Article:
In blow to anti-Israel profs, lawsuit against American Studies Association over BDS to stay in federal court
Numerous notorious academic BDS leaders, who allegedly engineered the ASA boycott of Israel, appear headed to trial.
The American Studies Association (ASA) was the first, and so far the only, major American academic association to adopt the academic boycott of Israel, part of the Boycott, Divestment and Sanctions (BDS) call to isolate and cut ties with Israel and Israelis.
The fallout from the December 2013 ASA resolution was swift. The ASA action, which is considered a violation of academic freedom by the American Association of University Professors, was condemned by over 250 university presidents and numerous university associations.
ASA tried to exclude Israelis from its annual meeting in California, but the threat of legal action caused ASA to back down.
In April 2016, ASA and its leaders were sued in federal court in D.C. by other ASA members, claiming irregularities in the way ASA adopted the boycott, American Studies Association and its leaders sued over Israel boycott.
In late March 2017, a federal judge granted in part and denied in part a motion to dismiss the case, Judge: Lawsuit against American Studies Assoc over BDS can move forward. In November 2017, the plaintiffs sought to expand the lawsuit against ASA in an Amended Complaint. We reported on the attempt to expand the lawsuit at the time, Lawsuit: BDS movement engineered takeover of American Studies Association:
Among the parties sought to be added are fairly high-profile BDS academic activists, including unaffiliated former professor Steven Salaita, Wesleyan professor J. Kehaulani Kauanui and Rutgers professor Jasbir Puar.
The Motion to Amend describes how the Second Amended Complaint, if the court grants permission to file it, would expand some of the claims:
This Court’s Memorandum Opinion of March 31, 2017 respecting defendants’ motion to dismiss the First Amended Complaint noted that the pleading contained “the idea that Individual Defendants hijacked the ASA for the improper purpose of turning it into a social justice organization,” but further noted that “[t]his alleged hijacking is not a discrete cause of action[.]” (Opinion at 29 n.8) The Proposed Second Amended Complaint pleads discrete counts and detailed factual allegations about how the USACBI Defendants, in furtherance of USACBI and their personal interests, gained and abused positions of trust within the ASA through deception and misrepresentation, and how, once in positions of leadership at the ASA, the Defendants orchestrated improperly manipulated the corporate machinery, violated the ASA Constitution and bylaws, and misappropriated the ASA’s assets to advance the USACBI agenda through the adoption of an academic boycott of Israel….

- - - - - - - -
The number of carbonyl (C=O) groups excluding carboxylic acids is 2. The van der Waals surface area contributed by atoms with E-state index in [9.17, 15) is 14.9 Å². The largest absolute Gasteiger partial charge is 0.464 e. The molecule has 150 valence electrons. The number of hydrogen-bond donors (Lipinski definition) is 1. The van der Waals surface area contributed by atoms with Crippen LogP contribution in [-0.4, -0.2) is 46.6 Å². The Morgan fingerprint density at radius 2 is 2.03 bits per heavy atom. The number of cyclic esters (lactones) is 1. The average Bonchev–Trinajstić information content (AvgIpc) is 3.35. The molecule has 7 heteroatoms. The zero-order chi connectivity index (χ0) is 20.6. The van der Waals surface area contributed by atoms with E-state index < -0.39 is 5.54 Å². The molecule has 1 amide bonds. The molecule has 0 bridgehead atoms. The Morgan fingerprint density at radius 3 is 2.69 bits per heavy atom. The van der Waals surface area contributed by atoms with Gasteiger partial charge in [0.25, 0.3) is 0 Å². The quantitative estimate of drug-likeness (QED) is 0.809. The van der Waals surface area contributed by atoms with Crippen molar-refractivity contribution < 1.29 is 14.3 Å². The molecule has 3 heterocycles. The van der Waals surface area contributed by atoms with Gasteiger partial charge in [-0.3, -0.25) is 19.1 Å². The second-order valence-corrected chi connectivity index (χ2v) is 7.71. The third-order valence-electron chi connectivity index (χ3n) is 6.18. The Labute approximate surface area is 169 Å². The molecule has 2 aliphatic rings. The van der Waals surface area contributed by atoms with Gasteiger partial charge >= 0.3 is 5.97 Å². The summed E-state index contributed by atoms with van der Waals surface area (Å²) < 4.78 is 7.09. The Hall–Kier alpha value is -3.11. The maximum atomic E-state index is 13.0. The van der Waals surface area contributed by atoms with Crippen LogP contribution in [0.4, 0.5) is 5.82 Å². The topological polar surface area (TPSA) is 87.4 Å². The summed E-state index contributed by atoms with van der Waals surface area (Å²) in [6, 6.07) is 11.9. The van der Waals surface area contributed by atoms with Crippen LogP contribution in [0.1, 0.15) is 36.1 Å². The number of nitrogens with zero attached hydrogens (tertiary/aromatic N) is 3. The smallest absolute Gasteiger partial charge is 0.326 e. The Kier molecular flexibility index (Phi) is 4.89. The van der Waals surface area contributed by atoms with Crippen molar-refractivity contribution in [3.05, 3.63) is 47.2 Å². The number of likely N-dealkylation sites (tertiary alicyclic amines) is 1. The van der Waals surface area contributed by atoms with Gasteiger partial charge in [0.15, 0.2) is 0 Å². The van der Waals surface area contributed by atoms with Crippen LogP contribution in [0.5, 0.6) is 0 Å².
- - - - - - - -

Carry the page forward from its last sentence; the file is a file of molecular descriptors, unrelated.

The Court granted the motion to Amend, meaning the full scope of the boycott efforts and persons involved leading up to adoption of the BDS resolution were the subject of the lawsuit.
In its Memorandum Opinion (pdf.), the Court rejected arguments that the amendment would prejudice defendants or was made in bad faith. Significantly, the Court also found that amendment was not “futile”:
… Defendants appear to have taken a rather scattershot approach to arguing futility and have presented only bare-bones arguments with almost no legal authority for their various positions. Given the rather complex nature of this matter, the Court is not inclined to dismiss the proposed claims based purely on cursory arguments that lack clear rationale and legal authority…. Consequently, the Court will not address the Defendants’ futility arguments at this time; however, Defendants may re-raise these objections in a well-supported motion to dismiss or motion for summary judgment. As a result of the foregoing, the Court finds that Plaintiffs should be granted leave to amend their Complaint.
In that ruling, however, the Court raised an issue the parties had not raised, whether the federal court had “subject matter” jurisdiction. What that means is that federal courts are courts of limited jurisdiction. You need to show either that there is a federal question involved in the case, or that there is diversity jurisdiction (none of the plaintiffs are citizens of the same state as any of the defendants) and there is at least $75,000 in controversy. Absent one of those types of jurisdiction, the court could not hear the case and it would have to be litigated in state or D.C. courts.
The Court stayed the litigation while it decided the issue of subject matter jurisdiction.